Many countries have regional variations in culture and identity. Their differences though are not so much in contrast that when they get together and show there pride at being united that their flag is one of the few things in common that they share.
Switzerland. The one thing in common the people of this country share are their great cheeses. And language is one of the great dividers in the country. Not all Swiss are German speakers, yodel and play alpine horns.
While German is by far the largest language group in the country, French, Italian, and a latin dialect called Romansh which is similar to Italian are all official languages in the country. Not only are there the differences in language but the culture within those regions.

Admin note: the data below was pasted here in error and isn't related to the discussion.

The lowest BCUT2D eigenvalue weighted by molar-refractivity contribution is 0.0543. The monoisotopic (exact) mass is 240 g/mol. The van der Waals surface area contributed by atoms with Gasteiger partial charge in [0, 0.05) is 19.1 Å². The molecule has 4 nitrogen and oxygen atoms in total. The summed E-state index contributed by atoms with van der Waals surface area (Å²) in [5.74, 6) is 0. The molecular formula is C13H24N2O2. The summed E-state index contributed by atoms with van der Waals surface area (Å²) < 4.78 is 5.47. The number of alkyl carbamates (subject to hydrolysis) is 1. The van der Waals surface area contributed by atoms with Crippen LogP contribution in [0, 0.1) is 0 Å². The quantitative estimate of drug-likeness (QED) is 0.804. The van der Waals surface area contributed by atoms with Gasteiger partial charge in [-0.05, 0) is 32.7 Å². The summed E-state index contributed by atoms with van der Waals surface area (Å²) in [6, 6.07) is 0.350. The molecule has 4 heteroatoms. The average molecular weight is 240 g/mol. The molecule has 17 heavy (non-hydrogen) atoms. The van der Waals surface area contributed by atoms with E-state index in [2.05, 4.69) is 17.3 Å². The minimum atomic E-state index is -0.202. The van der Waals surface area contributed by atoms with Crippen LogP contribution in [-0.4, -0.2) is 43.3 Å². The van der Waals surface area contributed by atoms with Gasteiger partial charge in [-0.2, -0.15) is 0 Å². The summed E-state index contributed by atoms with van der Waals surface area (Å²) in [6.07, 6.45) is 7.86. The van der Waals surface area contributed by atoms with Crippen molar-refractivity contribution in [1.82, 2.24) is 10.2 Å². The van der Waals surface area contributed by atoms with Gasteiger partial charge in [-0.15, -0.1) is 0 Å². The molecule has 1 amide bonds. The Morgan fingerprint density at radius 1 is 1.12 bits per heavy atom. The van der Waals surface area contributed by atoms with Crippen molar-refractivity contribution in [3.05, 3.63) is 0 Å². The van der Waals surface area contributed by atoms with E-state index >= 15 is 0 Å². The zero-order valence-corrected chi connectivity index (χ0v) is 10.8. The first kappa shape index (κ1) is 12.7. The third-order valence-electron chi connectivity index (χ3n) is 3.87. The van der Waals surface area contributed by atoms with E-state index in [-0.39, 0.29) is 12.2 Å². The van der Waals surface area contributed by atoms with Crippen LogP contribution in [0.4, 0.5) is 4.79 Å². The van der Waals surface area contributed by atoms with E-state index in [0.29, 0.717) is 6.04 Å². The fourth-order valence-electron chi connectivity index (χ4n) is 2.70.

The Röstigraben which translates as the Rösti (a Swiss type of hash brown) ditch, is the line between the German speaking Swiss and the French speaking Swiss. On either side of the line marks some large differences, but these are culture differences, because deep down no matter what the language they are all proud to be Swiss.
Equally the German speaking Swiss could call the line the Fondugraben, or in French le Rideau de Fondu, for the well known Swiss French dish of melted cheese which they dip bread into called Fondu
For many people the only thing that they will notice is the change of language as they go on a train between Geneva and Zurich. You will start your journey listening to French and end with German the spoken language as you enter the Roschtigraben.
But the differences are much more than language, and worth the discovery. The contrast in food culture and gastronomy is just as marked as the change of language. While in the Italian part polenta and pasta might be common fare, fondue and quiche in the French part, the distinction is the German part is the Röschti and Muesli, that are common there.